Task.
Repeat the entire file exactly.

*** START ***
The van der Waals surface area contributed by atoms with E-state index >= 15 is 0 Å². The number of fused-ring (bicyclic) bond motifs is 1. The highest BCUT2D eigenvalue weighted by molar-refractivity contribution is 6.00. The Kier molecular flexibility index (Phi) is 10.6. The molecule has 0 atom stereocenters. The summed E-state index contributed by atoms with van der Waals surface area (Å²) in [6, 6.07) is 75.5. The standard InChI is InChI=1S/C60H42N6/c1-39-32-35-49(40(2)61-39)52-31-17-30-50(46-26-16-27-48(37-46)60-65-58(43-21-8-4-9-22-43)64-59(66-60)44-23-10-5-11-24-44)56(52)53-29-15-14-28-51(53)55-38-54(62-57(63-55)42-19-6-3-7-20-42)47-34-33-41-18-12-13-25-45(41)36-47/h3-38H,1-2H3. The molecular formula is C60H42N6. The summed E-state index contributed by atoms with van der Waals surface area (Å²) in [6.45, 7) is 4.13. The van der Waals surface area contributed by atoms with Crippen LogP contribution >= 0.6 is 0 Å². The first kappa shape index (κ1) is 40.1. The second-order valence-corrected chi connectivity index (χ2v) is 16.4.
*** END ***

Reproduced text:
The van der Waals surface area contributed by atoms with E-state index >= 15 is 0 Å². The number of fused-ring (bicyclic) bond motifs is 1. The highest BCUT2D eigenvalue weighted by molar-refractivity contribution is 6.00. The Kier molecular flexibility index (Phi) is 10.6. The molecule has 0 atom stereocenters. The summed E-state index contributed by atoms with van der Waals surface area (Å²) in [6, 6.07) is 75.5. The standard InChI is InChI=1S/C60H42N6/c1-39-32-35-49(40(2)61-39)52-31-17-30-50(46-26-16-27-48(37-46)60-65-58(43-21-8-4-9-22-43)64-59(66-60)44-23-10-5-11-24-44)56(52)53-29-15-14-28-51(53)55-38-54(62-57(63-55)42-19-6-3-7-20-42)47-34-33-41-18-12-13-25-45(41)36-47/h3-38H,1-2H3. The molecular formula is C60H42N6. The summed E-state index contributed by atoms with van der Waals surface area (Å²) in [6.45, 7) is 4.13. The van der Waals surface area contributed by atoms with Crippen LogP contribution >= 0.6 is 0 Å². The first kappa shape index (κ1) is 40.1. The second-order valence-corrected chi connectivity index (χ2v) is 16.4.